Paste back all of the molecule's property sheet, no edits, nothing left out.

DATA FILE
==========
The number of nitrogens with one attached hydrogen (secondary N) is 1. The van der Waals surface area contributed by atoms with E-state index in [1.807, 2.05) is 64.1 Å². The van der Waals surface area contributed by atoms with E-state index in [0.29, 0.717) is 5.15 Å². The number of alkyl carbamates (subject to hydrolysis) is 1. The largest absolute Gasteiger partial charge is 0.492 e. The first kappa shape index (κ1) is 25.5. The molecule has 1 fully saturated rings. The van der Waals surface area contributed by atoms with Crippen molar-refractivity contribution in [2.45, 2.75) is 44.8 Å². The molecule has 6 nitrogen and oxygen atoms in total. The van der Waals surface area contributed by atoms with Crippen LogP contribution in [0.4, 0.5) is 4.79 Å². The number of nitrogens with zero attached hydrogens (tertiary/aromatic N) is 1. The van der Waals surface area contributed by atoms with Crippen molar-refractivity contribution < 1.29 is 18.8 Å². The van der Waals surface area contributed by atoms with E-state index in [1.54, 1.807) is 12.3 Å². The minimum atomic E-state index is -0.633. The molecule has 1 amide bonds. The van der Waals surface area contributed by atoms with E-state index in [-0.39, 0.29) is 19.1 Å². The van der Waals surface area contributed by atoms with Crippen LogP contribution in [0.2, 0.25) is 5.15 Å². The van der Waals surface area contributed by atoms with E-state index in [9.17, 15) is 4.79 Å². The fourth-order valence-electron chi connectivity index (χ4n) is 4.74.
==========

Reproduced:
The number of nitrogens with one attached hydrogen (secondary N) is 1. The van der Waals surface area contributed by atoms with E-state index in [1.807, 2.05) is 64.1 Å². The van der Waals surface area contributed by atoms with E-state index in [0.29, 0.717) is 5.15 Å². The number of alkyl carbamates (subject to hydrolysis) is 1. The largest absolute Gasteiger partial charge is 0.492 e. The first kappa shape index (κ1) is 25.5. The molecule has 1 fully saturated rings. The van der Waals surface area contributed by atoms with Crippen molar-refractivity contribution in [2.45, 2.75) is 44.8 Å². The molecule has 6 nitrogen and oxygen atoms in total. The van der Waals surface area contributed by atoms with Crippen LogP contribution in [0.4, 0.5) is 4.79 Å². The number of nitrogens with zero attached hydrogens (tertiary/aromatic N) is 1. The van der Waals surface area contributed by atoms with Crippen molar-refractivity contribution < 1.29 is 18.8 Å². The van der Waals surface area contributed by atoms with E-state index in [1.54, 1.807) is 12.3 Å². The minimum atomic E-state index is -0.633. The molecule has 1 amide bonds. The van der Waals surface area contributed by atoms with E-state index in [-0.39, 0.29) is 19.1 Å². The van der Waals surface area contributed by atoms with Crippen LogP contribution in [0.2, 0.25) is 5.15 Å². The van der Waals surface area contributed by atoms with E-state index in [9.17, 15) is 4.79 Å². The fourth-order valence-electron chi connectivity index (χ4n) is 4.74.